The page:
Laura Marie said...

When I was in college, a professor pointed out that the substance of all the parables of Jesus is natural, available universally and throughout all times. For example: oil, seed, water, fish, etc. So, lamb does not fit that criteria. Jesus chose to consecrate that which most people can obtain and relate to.

deepoctave said...

The fact that God chose to give us this gift, the gift of Himself, made truly present in this way, "causes me to tremble".

Howard said...

My understanding is that in the early Church, the Eucharist was always entirely consumed -- if for no other reason because the Church was persecuted and could not guarantee the safety of a tabernacle. In the East this is still done, because what looks like bread is combined with what looks like wine. Furthermore, this practice seems to be more in keeping with the Passover tradition, since the entire lamb had to be eaten by morning, with any uneaten portions properly disposed of. Consequently, the concerns about spoilage seem to be less significant than some of the other points that have been brought up.

Bobby Hesley said...

St. Louis De Montfort actually put the most beautiful perspective on this question that I ever heard. In paragraph 71 of his classic work "The Love of Eternal Wisdom" he said the following:

" Eternal Wisdom, on the one hand, wished to prove his love for man by dying in his place in order to save him, but on the other hand, he could not bear the thought of leaving him. So he devised a marvellous way of dying and living at the same time, and of abiding with man until the end of time. So, in order fully to satisfy his love, he instituted the sacrament of Holy Eucharist and went to the extent of changing and overturning nature itself. He does not conceal himself under a sparkling diamond or some other precious stone, because he does not want to abide with man in an ostentatious manner. But he hides himself under the appearance of a small piece of bread - man's ordinary nourishment - so that when received he might enter the heart of man and there take his delight. Ardenter amantium hoc est - Those who love ardently act in this way. "O eternal Wisdom," says a saint, "O God who is truly lavish with himself in his desire to be with man."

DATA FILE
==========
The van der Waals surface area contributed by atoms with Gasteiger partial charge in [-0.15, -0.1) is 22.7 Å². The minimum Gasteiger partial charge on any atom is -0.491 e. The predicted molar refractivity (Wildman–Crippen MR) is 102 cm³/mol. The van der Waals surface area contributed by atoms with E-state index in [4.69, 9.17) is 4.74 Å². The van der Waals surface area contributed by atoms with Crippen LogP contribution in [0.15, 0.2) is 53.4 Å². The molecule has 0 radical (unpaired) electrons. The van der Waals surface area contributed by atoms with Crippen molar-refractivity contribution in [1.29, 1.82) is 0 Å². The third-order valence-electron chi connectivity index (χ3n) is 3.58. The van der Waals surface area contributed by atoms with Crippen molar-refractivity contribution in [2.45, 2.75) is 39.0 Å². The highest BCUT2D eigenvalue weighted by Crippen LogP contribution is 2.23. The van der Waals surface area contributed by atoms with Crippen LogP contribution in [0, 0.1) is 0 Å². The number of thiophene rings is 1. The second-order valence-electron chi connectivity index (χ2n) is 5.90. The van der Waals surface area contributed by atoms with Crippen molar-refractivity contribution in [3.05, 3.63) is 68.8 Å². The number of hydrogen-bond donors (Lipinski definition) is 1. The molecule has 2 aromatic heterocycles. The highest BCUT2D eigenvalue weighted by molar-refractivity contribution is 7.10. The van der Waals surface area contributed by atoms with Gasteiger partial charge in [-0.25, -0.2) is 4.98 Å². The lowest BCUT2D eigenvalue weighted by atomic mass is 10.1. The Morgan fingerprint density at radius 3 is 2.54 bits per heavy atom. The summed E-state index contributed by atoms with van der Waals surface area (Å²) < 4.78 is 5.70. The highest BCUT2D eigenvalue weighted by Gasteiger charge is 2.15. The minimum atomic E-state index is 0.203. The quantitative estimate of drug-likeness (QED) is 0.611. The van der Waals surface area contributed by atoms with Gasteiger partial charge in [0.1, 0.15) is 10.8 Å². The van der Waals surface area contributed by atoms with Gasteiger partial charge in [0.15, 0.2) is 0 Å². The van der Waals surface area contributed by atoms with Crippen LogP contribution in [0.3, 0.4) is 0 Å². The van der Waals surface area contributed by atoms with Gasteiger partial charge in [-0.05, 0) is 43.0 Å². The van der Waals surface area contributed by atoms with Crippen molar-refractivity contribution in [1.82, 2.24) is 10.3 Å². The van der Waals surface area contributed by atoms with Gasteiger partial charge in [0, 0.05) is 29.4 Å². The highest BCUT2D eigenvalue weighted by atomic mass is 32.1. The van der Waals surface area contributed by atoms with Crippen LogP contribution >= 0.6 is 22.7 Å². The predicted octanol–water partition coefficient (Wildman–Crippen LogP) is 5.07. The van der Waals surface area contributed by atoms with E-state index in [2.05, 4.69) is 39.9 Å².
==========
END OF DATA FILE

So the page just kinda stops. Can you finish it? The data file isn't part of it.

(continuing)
Absolutely beautiful!

Father Ryan Erlenbush said...

I would have to see more information on that ... the Church teaches that only wheat bread can be used for the Eucharist ... and this is (as far as I have every discovered) accepted across the Orthodox Churches as well.

Father Ryan Erlenbush said...

Historically, you are correct.

However, our Savior's intention was not bound to the moment in time, but was directed toward the whole life of the Church.
Thus, as our Lord knew he would command Eucharistic Adoration in the future (about a millennium later), we are right to see that the use of bread was to prepare for this.

However, as you rightly point out, the Eucharist does not seem to have been kept for adoration in the earliest days of the Church ... though, as soon as possible, the Christians did build basilicas and then at least small amounts of the Eucharist were kept (and there is much more to say here -- like that a piece of the Host from the bishop would be kept and mingled with the Eucharist at other Masses, as a sign of unity -- but we will leave it at that).

Also, very very early on, communion was kept for Viaticum to the dying.

Peace! +

Anonymous said...